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Animal Crisis in Chad February 2009      


Jeremy Hulme, Director of SPANA, approached HSI Australia last year to help with the crisis in Chad. Chad is a desert country with extremely limited natural resources even in years of good rains, but now refugees from neighbouring Sudan/Dafur and villagers alike were having to compete for basic things like food and water for their animals ' “ and since their animals are a matter of life and death for them, they will fight to keep those animals alive.

SPANA's task was to find ways to support animal owners, and they had already instituted some training schemes for Community Animal Health Workers in the camps and provided supplementary feeding for animals (worth noting that before their involvement, at the request of the UN, it was quite common for up to 50% of all animals in the refugee camps to die of starvation' ¦that hasn't been something that's occurred this year!)

They had also begun the construction of two water catchment points ' “ these trap the water from seasonal rain run off that would otherwise be lost every year into the sand ' “ two huge water points each capable of holding 2000 cubic metres of rainwater were being constructed in eastern Chad and the primary beneficiaries (since the aid agencies provide water for refugee populations) would be the livestock, and working animals like donkeys and mules.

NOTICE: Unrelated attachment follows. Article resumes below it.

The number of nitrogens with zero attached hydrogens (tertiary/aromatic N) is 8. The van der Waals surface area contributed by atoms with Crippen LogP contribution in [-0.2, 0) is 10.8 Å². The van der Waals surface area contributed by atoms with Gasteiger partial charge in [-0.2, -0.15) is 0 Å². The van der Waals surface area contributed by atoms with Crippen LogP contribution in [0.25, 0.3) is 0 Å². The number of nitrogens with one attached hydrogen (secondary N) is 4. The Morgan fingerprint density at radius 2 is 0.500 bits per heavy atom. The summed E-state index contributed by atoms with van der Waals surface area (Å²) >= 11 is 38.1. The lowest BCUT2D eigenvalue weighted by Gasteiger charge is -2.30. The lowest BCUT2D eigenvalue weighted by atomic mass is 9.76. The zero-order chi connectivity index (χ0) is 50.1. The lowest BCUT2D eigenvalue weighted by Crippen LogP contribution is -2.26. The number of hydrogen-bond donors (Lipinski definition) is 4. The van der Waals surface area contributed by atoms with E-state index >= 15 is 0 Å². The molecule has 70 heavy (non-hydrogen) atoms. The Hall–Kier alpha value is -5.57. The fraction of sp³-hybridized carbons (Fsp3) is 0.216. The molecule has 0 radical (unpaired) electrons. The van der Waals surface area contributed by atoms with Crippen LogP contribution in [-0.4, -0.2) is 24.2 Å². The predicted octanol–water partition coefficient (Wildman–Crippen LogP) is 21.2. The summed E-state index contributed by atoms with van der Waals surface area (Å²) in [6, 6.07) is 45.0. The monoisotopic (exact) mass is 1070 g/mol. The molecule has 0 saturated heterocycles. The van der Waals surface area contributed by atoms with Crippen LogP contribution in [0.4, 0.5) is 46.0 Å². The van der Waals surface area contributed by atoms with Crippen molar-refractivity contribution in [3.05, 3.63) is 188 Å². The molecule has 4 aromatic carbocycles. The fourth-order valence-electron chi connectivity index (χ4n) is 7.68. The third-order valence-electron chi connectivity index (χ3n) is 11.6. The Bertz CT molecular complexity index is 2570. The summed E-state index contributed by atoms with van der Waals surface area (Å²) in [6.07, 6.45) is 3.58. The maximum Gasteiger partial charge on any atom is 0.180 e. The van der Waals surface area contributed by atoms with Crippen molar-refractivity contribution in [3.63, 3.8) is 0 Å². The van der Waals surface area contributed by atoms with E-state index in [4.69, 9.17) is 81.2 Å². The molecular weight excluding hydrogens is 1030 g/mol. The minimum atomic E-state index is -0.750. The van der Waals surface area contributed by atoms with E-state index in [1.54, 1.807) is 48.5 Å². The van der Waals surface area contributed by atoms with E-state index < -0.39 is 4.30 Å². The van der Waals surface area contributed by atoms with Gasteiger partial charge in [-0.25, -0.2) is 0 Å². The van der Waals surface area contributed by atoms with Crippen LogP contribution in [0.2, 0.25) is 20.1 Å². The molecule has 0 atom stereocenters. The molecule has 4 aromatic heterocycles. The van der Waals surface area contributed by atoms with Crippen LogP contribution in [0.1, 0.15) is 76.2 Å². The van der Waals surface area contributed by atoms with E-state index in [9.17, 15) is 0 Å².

However more water points were needed, and so HSI stepped in with the funds needed to construct a new major waterpoint. SPANA visited nearly all the refugee camps and met representatives of all the animal committees there, along with a number of people from the Chadian villages. Without exception they all said that the shortage of water for livestock was an overriding concern.

The United Nations High Commission for Refugees also asked SPANA to develop a strategic plan to protect and support all livestock in the region which we were keen on supporting. This has now been presented and although the economic downturn will mean a scaling down of the ambitious program, the contributions from HSI supporters have helped secure a future for the animals of Chad.
Image courtesy of SPANA

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